1. Opt and Consider (and to a lesser extent Chart a Course) are meant to be in your graveyard. After first turn you don’t really want to be casting them from your hand. This means if you see one of them when you cast a first turn Consider it should go into the graveyard. It also makes them great candidates to discard when Ledger Shredder connives. It will be tempting to connive away lands but it is often better to get counters on Shredder and get extra damage through. Casting Opt and Consider out of the graveyard with Dreadhorde Arcanist is perfectly fine, but your mana should be going toward more creatures and spells that impact the board.
  2. Always know where Pteramander is at and plan at least 1-2 turns ahead. Part of the reason you want to actively dump instants and sorceries into the yard is because Arcanist and Pteramander have some anti-synergy. It isn’t a big deal, but sometimes being short a single spell while looking to activate Pteramander leaves you a turn late and a mana short. Take the time to think ahead to the next 2 turns. Sometimes it is appropriate to cast Chart a Course in discard mode on purpose to set up a subsequent Pteramander activation.
  3. Don’t be afraid to aggressively search for the spells you need. Let’s say you untap with a Ledger Shredder on turn 3 and really need to find Playing with Fire or Fading Hope to deal with a threat. If you cast two Opt or Consider you end up digging through up to 5 cards, giving you very strong odds of finding and casting the answer. The same is true for finding creatures in matchups where opponents have a lot of removal.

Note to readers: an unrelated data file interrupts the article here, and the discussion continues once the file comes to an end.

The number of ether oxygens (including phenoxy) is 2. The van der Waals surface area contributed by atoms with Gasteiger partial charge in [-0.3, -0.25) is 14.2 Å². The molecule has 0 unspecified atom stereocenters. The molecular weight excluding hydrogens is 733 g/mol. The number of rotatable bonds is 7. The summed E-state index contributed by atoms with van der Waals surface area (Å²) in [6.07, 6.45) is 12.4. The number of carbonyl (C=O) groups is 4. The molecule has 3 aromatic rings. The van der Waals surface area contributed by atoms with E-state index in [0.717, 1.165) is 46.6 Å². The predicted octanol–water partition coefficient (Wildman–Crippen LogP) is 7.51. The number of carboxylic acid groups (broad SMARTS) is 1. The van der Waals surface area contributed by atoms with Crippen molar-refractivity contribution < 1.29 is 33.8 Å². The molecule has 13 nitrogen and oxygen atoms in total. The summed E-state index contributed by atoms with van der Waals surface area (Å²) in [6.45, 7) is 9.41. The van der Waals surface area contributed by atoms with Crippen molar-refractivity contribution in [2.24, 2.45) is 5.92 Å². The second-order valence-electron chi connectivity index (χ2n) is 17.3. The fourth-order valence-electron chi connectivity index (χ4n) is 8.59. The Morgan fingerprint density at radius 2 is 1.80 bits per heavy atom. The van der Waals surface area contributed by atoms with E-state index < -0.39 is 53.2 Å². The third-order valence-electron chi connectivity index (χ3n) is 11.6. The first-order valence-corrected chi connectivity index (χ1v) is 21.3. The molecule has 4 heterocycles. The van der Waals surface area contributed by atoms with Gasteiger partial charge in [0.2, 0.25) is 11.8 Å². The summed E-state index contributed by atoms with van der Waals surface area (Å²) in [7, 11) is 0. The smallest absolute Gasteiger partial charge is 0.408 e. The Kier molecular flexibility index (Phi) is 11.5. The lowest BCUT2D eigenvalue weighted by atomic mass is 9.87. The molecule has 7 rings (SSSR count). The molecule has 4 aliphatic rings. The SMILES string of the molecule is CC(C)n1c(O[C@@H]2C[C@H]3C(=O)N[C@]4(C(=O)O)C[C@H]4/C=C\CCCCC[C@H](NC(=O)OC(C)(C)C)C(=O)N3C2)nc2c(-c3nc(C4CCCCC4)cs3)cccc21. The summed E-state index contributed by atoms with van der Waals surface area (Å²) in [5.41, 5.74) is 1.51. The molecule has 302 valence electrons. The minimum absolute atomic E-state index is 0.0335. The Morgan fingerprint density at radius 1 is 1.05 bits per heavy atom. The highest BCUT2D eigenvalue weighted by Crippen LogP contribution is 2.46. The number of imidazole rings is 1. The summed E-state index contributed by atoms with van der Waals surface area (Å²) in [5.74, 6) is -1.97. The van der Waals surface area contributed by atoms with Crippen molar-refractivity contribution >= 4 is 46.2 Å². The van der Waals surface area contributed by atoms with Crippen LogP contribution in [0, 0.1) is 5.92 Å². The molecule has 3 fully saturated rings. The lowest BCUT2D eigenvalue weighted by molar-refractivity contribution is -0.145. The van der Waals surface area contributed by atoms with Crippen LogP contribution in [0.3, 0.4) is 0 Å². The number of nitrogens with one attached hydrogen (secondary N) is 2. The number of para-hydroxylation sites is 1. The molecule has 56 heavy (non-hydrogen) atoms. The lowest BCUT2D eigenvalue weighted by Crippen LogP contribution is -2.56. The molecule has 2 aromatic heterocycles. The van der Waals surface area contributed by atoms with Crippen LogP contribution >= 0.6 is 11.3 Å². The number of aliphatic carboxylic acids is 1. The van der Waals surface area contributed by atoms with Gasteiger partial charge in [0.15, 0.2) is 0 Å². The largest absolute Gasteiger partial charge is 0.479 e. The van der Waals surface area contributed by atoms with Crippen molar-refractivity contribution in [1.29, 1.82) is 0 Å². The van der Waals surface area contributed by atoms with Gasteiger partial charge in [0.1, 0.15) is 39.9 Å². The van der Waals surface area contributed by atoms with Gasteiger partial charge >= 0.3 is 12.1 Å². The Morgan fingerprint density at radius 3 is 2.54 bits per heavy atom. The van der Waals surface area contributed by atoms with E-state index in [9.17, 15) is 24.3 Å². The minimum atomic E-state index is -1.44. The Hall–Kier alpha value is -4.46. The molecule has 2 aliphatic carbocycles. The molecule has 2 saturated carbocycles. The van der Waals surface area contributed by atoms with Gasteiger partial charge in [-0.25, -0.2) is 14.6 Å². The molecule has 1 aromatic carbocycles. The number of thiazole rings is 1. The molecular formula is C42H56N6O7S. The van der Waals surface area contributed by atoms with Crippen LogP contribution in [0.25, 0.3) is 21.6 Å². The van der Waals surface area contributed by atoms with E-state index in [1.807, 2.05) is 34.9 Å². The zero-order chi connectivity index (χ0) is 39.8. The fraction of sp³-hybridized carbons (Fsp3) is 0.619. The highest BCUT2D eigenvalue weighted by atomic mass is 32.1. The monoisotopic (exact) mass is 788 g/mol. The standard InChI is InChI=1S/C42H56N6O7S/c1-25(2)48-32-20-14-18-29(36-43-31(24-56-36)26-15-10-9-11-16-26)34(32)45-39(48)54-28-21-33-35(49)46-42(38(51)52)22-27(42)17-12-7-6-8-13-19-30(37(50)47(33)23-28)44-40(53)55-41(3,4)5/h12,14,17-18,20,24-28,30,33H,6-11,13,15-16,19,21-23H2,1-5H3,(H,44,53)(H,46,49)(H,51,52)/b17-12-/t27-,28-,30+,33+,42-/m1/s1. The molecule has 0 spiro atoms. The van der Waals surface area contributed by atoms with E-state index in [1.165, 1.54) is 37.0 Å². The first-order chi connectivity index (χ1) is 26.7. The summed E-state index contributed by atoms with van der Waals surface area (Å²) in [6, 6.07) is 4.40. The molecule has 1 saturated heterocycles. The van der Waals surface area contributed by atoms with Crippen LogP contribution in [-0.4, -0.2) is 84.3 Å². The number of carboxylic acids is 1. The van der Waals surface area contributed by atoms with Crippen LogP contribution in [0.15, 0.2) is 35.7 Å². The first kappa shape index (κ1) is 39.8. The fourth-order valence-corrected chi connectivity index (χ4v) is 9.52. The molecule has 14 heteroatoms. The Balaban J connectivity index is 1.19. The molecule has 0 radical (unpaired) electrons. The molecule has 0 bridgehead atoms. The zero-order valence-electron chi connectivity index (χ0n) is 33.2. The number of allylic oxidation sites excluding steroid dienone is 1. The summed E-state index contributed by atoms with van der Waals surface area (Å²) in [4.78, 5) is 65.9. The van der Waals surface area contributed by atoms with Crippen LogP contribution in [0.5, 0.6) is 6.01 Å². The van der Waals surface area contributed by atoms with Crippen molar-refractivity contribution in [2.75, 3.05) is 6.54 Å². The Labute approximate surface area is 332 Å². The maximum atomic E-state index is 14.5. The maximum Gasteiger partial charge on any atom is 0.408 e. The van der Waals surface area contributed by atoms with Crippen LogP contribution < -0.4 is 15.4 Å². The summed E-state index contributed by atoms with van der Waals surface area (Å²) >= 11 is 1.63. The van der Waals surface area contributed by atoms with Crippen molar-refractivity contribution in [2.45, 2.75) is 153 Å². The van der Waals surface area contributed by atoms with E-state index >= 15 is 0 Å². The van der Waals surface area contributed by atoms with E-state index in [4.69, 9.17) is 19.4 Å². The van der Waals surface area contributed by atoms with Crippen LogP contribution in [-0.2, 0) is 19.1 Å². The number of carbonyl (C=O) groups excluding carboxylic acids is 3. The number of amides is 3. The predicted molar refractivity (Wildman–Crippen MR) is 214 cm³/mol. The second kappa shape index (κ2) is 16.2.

4. Curious Obsession is amazing any time. Early on playing this deck I found myself ignoring or even discarding this card later in the game, but this is a mistake. Unless your opponent deals with it instant speed it is always at least card neutral and often provides a tempo advantage if your opponent removes it awkwardly. This deck also doesn’t deal a huge amount of damage, so the +1/+1 is a welcome bonus to set up lethal that much earlier. I have been finding that some opponents will ignore Curious Obsession when it is played mid-late game and have to choose between removing a smaller creature enchanted with it or a 5/5 Pteramander, for example.

Good Luck!

I hope you found this guide helpful and if you decide to run the deck have fun with it! I am open to suggestions if you feel like the list could be tweaked or have an idea for other inclusions. The deck can be challenging to play but it is very satisfying. It has an abundance of utility and is dynamic in how it can be aggressive or more controlling depending on the matchup.

It does require careful planning and thoughtful lines of play to be optimized, but usually if you are caught flat-footed it is because you took a risk. It is fun to take these calculated risks and have space to modify your line of play based on the opponent at hand. Really, the only matchup that has made me feel pressed is Green, otherwise playing Izzet Tempo has made me feel in control. It provides the tools and challenges you to find those winning lines.

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MTG Arena Zone Premium
Compulsion
Compulsion

I have been playing MTG for 20 years and am an infinite drafter on Arena. I teach high school chemistry full time and have a two year old daughter.